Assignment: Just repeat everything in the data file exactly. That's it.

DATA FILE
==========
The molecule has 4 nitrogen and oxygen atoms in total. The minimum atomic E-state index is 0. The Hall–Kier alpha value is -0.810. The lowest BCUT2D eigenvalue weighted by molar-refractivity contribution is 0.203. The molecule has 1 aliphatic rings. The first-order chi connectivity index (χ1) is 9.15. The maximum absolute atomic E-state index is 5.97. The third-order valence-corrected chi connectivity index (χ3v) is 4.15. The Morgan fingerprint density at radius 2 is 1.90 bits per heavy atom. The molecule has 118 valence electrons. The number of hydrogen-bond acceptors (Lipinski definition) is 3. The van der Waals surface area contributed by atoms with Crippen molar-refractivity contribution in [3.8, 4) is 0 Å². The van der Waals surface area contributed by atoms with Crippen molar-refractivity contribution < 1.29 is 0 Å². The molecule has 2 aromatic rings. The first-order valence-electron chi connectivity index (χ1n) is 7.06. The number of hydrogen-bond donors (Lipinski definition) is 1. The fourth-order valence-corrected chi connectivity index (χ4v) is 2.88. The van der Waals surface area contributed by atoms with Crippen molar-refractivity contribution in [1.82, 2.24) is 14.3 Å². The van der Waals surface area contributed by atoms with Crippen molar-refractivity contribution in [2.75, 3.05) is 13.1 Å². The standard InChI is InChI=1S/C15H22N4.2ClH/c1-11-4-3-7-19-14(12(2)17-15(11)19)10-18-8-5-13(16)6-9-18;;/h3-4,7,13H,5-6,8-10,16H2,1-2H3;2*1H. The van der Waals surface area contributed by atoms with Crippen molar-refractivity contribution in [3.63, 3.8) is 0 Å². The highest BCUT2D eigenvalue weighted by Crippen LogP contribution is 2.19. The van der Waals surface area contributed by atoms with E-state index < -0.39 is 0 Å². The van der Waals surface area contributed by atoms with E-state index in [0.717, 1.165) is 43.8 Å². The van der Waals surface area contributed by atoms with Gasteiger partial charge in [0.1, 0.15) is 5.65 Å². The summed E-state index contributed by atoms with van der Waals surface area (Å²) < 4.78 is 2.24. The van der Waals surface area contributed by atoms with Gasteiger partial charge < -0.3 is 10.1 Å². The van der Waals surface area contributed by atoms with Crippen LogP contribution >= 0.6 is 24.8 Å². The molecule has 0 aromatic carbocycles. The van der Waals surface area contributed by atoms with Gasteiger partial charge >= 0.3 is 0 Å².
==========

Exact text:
The molecule has 4 nitrogen and oxygen atoms in total. The minimum atomic E-state index is 0. The Hall–Kier alpha value is -0.810. The lowest BCUT2D eigenvalue weighted by molar-refractivity contribution is 0.203. The molecule has 1 aliphatic rings. The first-order chi connectivity index (χ1) is 9.15. The maximum absolute atomic E-state index is 5.97. The third-order valence-corrected chi connectivity index (χ3v) is 4.15. The Morgan fingerprint density at radius 2 is 1.90 bits per heavy atom. The molecule has 118 valence electrons. The number of hydrogen-bond acceptors (Lipinski definition) is 3. The van der Waals surface area contributed by atoms with Crippen molar-refractivity contribution in [3.8, 4) is 0 Å². The van der Waals surface area contributed by atoms with Crippen molar-refractivity contribution < 1.29 is 0 Å². The molecule has 2 aromatic rings. The first-order valence-electron chi connectivity index (χ1n) is 7.06. The number of hydrogen-bond donors (Lipinski definition) is 1. The fourth-order valence-corrected chi connectivity index (χ4v) is 2.88. The van der Waals surface area contributed by atoms with Crippen molar-refractivity contribution in [1.82, 2.24) is 14.3 Å². The van der Waals surface area contributed by atoms with Crippen molar-refractivity contribution in [2.75, 3.05) is 13.1 Å². The standard InChI is InChI=1S/C15H22N4.2ClH/c1-11-4-3-7-19-14(12(2)17-15(11)19)10-18-8-5-13(16)6-9-18;;/h3-4,7,13H,5-6,8-10,16H2,1-2H3;2*1H. The van der Waals surface area contributed by atoms with Crippen molar-refractivity contribution in [3.63, 3.8) is 0 Å². The highest BCUT2D eigenvalue weighted by Crippen LogP contribution is 2.19. The van der Waals surface area contributed by atoms with E-state index < -0.39 is 0 Å². The van der Waals surface area contributed by atoms with E-state index in [0.717, 1.165) is 43.8 Å². The van der Waals surface area contributed by atoms with Gasteiger partial charge in [0.1, 0.15) is 5.65 Å². The summed E-state index contributed by atoms with van der Waals surface area (Å²) < 4.78 is 2.24. The van der Waals surface area contributed by atoms with Gasteiger partial charge < -0.3 is 10.1 Å². The van der Waals surface area contributed by atoms with Crippen LogP contribution >= 0.6 is 24.8 Å². The molecule has 0 aromatic carbocycles. The van der Waals surface area contributed by atoms with Gasteiger partial charge >= 0.3 is 0 Å².